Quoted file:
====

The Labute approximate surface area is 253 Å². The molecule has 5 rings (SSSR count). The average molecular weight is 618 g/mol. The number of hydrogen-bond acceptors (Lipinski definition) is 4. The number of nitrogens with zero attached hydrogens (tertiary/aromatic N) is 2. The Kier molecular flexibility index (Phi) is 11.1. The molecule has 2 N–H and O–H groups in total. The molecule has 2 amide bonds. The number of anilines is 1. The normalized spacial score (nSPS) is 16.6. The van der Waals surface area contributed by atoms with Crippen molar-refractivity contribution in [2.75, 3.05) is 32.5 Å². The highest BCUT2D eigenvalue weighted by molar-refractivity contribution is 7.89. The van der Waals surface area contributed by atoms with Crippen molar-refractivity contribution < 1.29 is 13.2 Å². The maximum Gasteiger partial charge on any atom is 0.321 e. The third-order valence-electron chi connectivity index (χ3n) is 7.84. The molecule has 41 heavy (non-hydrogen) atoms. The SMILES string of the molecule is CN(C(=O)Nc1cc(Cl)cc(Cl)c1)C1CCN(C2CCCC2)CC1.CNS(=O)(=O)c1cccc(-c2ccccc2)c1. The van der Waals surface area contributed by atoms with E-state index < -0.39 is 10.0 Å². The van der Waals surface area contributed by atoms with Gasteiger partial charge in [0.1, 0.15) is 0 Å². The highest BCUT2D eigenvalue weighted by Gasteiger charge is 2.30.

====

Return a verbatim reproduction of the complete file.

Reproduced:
The Labute approximate surface area is 253 Å². The molecule has 5 rings (SSSR count). The average molecular weight is 618 g/mol. The number of hydrogen-bond acceptors (Lipinski definition) is 4. The number of nitrogens with zero attached hydrogens (tertiary/aromatic N) is 2. The Kier molecular flexibility index (Phi) is 11.1. The molecule has 2 N–H and O–H groups in total. The molecule has 2 amide bonds. The number of anilines is 1. The normalized spacial score (nSPS) is 16.6. The van der Waals surface area contributed by atoms with Crippen molar-refractivity contribution in [2.75, 3.05) is 32.5 Å². The highest BCUT2D eigenvalue weighted by molar-refractivity contribution is 7.89. The van der Waals surface area contributed by atoms with Crippen molar-refractivity contribution < 1.29 is 13.2 Å². The maximum Gasteiger partial charge on any atom is 0.321 e. The third-order valence-electron chi connectivity index (χ3n) is 7.84. The molecule has 41 heavy (non-hydrogen) atoms. The SMILES string of the molecule is CN(C(=O)Nc1cc(Cl)cc(Cl)c1)C1CCN(C2CCCC2)CC1.CNS(=O)(=O)c1cccc(-c2ccccc2)c1. The van der Waals surface area contributed by atoms with E-state index < -0.39 is 10.0 Å². The van der Waals surface area contributed by atoms with Gasteiger partial charge in [0.1, 0.15) is 0 Å². The highest BCUT2D eigenvalue weighted by Gasteiger charge is 2.30.